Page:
Feeds

3G BlackBerry Curve said to be in the works

'Gemini' has revamped keypad too

The essential guide to IT transformation

Word’s broken through that RIM has designed a new 3G BlackBerry, to be called the Gemini.

The Gemini – which will also be known as the 9300 – should be thought of as a 3G model of the existing BlackBerry Curve, according to an account from Boy Genius Report.

This statement leads us to believe that the Gemini looks very similar to the Curve. However, the latest model’s said to sport rounder keys on its main keypad, and the phone’s Send/End keys have been given rounder edges.

Moles talking to BGR also said that the phone will sport a more powerful processor than the 624MHz chip to be found on the Curve.

In terms of connectivity, the unannounced device is also thought to support quad-band GSM, GPRS and Edge.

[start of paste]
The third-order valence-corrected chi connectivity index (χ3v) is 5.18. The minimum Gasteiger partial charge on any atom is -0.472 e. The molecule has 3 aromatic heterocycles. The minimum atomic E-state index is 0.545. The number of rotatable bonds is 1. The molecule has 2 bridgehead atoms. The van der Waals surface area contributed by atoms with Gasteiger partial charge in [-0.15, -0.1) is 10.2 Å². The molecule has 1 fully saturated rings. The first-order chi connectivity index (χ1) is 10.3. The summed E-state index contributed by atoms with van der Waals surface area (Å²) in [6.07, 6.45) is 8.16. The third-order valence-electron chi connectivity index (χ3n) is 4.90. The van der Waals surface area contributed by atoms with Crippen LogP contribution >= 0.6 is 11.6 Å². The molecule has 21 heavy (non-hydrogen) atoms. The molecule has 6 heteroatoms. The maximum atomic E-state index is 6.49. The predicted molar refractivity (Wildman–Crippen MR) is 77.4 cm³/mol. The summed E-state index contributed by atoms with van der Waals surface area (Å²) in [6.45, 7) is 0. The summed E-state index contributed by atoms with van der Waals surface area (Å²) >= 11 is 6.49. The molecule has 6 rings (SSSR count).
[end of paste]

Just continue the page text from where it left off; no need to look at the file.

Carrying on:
Many critics lambasted RIM for its decision to leave Wi-Fi support out of its flagship phone, Storm, so it’s unsurprising to learn that confirmation of Wi-Fi – or even GPS – still hasn’t come through.

A launch date or potential price hasn’t been leaked yet. ®

Gartner critical capabilities for enterprise endpoint backup

Whitepapers

Implementing global e-invoicing with guaranteed legal certainty
Explaining the role local tax compliance plays in successful supply chain management and e-business and how leading global brands are addressing this.
Endpoint data privacy in the cloud is easier than you think
Innovations in encryption and storage resolve issues of data privacy and key requirements for companies to look for in a solution.
Scale data protection with your virtual environment
To scale at the rate of virtualization growth, data protection solutions need to adopt new capabilities and simplify current features.
Boost IT visibility and business value
How building a great service catalog relieves pressure points and demonstrates the value of IT service management.
High Performance for All
While HPC is not new, it has traditionally been seen as a specialist area – is it now geared up to meet more mainstream requirements?